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HTTP/3: Come for the speed, stay for the security

Key personnel at the Internet Engineering Task Force (IETF) have suggested basing the next version of a core web protocol on Google technology.

Google’s campaign to nudge the web towards faster performance took a big step last month. Key personnel at the Internet Engineering Task Force (IETF) suggested basing the next version of a core protocol on technology that originated with the search giant.
The IETF is responsible for signing off many of the key standards underpinning the internet and the web. One of them is the hypertext transport protocol (HTTP), which is how browsers fetch web pages.
In 2013, Google introduced a new experimental protocol called Quick UDP Internet Connections (QUIC), that would make HTTP requests faster and more secure.
Google proposed the idea of running HTTP requests using QUIC in 2016. The IETF evolved the protocol, producing what amounts to its own version (sometimes called iQUIC, in contrast to Google’s gQUIC).
The IETF has been working on running HTTP over QUIC for a while. On 18 October, Mark Nottingham, chair of the HTTP and QUIC working groups, suggested that it was time to call that specification HTTP/3. This would, effectively, make it the next major version of HTTP, and it represents a significant change.

A QUIC-ker internet

QUIC seeks to make network connections faster by reducing the number of round trips that one computer has to make when downloading information from another over HTTP.
Round trips happen in HTTP requests because the client (typically the browser) has to establish a connection with the server. Think of it like asking a new work colleague for something. First, you have to introduce yourself, explaining who you are and what you do. Then you have to wait for them to greet you back and acknowledge you before you make your request. Later, after getting to know them, you could just pop your head round the door and say “hey, Derek, can I borrow that file?” And Derek would just hand it over because he knows you and trusts you. QUIC works the same way.

The protocol has some other tricks up its sleeve. One of them, drawing on earlier work in HTTP/2, uses multiple connections at once. It also estimates the bandwidth that connections will use in either direction in advance, to try and minimize congestion by spacing packet transmissions accordingly, and uses error correction to minimize retransmitting lost data.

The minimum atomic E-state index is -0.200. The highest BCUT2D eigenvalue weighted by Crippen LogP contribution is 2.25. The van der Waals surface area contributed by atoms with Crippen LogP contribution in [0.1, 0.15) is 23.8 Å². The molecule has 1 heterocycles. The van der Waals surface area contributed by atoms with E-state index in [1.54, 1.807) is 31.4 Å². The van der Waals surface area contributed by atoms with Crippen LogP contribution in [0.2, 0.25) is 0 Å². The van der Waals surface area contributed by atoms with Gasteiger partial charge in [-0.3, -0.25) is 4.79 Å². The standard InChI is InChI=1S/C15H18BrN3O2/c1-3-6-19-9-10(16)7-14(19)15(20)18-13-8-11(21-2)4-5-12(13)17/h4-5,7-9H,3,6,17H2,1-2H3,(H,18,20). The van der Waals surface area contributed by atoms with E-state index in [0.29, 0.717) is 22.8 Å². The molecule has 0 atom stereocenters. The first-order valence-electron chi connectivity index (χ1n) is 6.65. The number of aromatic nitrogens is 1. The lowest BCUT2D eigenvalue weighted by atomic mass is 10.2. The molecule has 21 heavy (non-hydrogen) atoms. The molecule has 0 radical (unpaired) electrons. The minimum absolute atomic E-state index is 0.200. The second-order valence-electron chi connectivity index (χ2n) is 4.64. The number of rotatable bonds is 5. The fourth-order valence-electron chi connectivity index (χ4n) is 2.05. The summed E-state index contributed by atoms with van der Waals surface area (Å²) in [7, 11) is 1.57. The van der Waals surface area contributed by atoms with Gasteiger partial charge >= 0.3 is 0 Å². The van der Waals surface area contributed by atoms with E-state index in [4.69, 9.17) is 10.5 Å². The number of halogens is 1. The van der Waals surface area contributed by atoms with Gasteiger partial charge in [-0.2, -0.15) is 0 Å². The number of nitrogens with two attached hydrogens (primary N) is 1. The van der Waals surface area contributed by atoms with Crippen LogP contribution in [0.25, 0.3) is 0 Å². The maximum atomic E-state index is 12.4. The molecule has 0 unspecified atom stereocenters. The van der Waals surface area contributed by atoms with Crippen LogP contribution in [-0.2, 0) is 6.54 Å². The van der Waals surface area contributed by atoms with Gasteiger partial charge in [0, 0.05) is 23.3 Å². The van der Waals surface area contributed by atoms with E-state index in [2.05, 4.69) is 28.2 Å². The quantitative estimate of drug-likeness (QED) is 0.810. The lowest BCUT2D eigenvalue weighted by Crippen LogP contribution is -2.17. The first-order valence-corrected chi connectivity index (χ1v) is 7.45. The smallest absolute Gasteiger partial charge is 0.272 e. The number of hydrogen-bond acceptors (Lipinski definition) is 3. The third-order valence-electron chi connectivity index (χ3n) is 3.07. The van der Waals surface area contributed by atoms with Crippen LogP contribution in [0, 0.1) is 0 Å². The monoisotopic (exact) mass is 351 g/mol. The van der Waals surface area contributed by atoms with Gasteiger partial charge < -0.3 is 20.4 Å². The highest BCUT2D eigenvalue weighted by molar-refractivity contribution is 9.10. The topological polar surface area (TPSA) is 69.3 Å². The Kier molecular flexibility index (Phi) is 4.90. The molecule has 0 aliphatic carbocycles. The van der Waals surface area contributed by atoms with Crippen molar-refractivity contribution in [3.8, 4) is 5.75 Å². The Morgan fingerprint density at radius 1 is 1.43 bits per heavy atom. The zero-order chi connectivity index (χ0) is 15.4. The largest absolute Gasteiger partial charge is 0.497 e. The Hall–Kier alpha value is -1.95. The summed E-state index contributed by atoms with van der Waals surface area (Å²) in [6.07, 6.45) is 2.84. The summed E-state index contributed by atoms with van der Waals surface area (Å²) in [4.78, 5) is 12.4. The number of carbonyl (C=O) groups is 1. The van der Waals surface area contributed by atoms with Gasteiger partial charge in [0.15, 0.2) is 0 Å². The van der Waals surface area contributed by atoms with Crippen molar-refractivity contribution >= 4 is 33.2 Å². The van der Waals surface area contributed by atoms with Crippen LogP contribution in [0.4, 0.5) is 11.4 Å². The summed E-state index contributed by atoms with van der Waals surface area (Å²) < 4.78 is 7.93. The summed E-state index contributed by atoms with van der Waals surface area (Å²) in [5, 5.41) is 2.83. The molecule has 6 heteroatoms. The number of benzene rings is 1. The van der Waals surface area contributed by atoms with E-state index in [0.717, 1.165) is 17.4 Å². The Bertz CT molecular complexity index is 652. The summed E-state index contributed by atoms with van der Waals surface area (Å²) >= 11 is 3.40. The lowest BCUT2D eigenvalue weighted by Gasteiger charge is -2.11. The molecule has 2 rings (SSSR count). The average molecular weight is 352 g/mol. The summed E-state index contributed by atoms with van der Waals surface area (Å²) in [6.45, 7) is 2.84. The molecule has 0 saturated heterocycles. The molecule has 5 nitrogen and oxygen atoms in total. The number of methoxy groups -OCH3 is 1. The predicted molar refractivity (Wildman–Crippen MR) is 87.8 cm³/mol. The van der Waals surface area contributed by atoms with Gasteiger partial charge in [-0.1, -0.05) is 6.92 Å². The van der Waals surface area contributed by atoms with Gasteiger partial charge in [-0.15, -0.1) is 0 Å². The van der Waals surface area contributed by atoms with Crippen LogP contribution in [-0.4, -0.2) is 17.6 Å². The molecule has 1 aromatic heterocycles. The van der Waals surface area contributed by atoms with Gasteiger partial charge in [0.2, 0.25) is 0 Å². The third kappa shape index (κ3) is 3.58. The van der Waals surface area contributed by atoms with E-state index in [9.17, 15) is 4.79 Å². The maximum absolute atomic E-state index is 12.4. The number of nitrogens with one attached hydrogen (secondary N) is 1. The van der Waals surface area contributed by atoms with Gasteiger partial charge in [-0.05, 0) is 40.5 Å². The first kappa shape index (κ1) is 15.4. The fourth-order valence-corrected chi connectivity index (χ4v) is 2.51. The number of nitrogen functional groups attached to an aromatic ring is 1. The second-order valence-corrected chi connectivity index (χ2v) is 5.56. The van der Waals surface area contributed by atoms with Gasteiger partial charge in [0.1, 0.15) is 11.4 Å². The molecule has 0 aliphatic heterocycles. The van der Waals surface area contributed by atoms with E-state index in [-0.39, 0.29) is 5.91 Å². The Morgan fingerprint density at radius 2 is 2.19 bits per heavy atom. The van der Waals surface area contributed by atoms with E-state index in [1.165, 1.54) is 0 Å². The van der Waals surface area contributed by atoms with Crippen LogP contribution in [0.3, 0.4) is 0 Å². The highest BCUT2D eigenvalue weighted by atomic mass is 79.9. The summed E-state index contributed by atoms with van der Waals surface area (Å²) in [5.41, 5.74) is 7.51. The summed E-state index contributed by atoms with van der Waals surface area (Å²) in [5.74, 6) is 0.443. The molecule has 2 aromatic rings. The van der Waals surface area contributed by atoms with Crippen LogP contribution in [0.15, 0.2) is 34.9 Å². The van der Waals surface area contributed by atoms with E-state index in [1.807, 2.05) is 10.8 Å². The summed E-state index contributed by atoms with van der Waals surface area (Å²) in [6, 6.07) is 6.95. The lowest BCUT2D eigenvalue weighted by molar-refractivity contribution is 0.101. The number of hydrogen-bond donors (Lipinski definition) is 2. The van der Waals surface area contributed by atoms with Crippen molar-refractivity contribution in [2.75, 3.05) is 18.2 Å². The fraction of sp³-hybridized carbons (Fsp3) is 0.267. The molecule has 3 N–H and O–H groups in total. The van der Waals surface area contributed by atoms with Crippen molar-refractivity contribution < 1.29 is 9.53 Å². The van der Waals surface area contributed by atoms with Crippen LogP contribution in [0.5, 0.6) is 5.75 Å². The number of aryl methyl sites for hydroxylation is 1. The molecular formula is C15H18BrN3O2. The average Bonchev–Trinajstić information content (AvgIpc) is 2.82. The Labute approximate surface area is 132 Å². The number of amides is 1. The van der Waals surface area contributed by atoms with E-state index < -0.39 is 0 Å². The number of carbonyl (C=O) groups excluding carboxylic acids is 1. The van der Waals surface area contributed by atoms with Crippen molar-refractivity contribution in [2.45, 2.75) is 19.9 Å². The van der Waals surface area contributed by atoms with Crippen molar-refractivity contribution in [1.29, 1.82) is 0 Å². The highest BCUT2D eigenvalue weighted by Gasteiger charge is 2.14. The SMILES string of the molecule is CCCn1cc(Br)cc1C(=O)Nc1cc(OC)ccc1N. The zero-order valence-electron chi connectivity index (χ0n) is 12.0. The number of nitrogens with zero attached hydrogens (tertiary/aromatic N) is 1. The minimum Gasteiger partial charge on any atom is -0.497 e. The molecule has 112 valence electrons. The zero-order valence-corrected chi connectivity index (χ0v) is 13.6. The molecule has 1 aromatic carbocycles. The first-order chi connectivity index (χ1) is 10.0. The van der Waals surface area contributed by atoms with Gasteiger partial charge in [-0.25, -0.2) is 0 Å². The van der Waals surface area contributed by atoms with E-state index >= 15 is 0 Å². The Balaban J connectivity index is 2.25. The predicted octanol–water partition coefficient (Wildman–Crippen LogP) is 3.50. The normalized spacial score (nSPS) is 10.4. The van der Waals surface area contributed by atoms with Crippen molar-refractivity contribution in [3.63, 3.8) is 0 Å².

QUIC also uses version 1.3 of the encryption and certification standard TLS, which became an official “proposed standard” of the IETF in August 2018.
Unlike HTTP/2, TLS 1.3 isn’t optional though. If you want the extra speed of HTTP/3 you’ll have to sign-up to the extra privacy and security of TLS 1.3 too.
One big step that Google took when designing QUIC was to abandon the core network mechanism for transporting traffic, known as the Transmission Control Protocol (TCP). This has been a staple for internet communications since the mid-1970s and has underpinned the web since its beginning. Instead, QUIC switched to the alternative User Datagram Protocol (UDP), which was designed for low latency communications. Effectively, UDP just concentrates on sending packets, avoiding the extra functions that TCP offers such as re-sending lost packets and reassembling packets in the correct sequence. This makes it faster.
The wish to move to UDP is the reason that Google didn’t continue with SPDY, an earlier protocol that it also proposed. This was a TCP-based protocol, also designed to make HTTP transmissions faster. This forms the basis for HTTP/2, ratified in 2015, but Google pulled support for it the same year after deprecating it.
Google estimates that traditional TCP-based HTTP requests take about 100ms because the client has to establish a connection with the server before it asks for anything. This gets worse when using TCP and TLS for extra security, taking up to 300ms. On a QUIC connection, it will initially take the same time as a TCP connection. When the client has spoken to the server before, it will take 0ms, because there will be no round trip. The server already knows who the client is, so there’s no need for an introduction.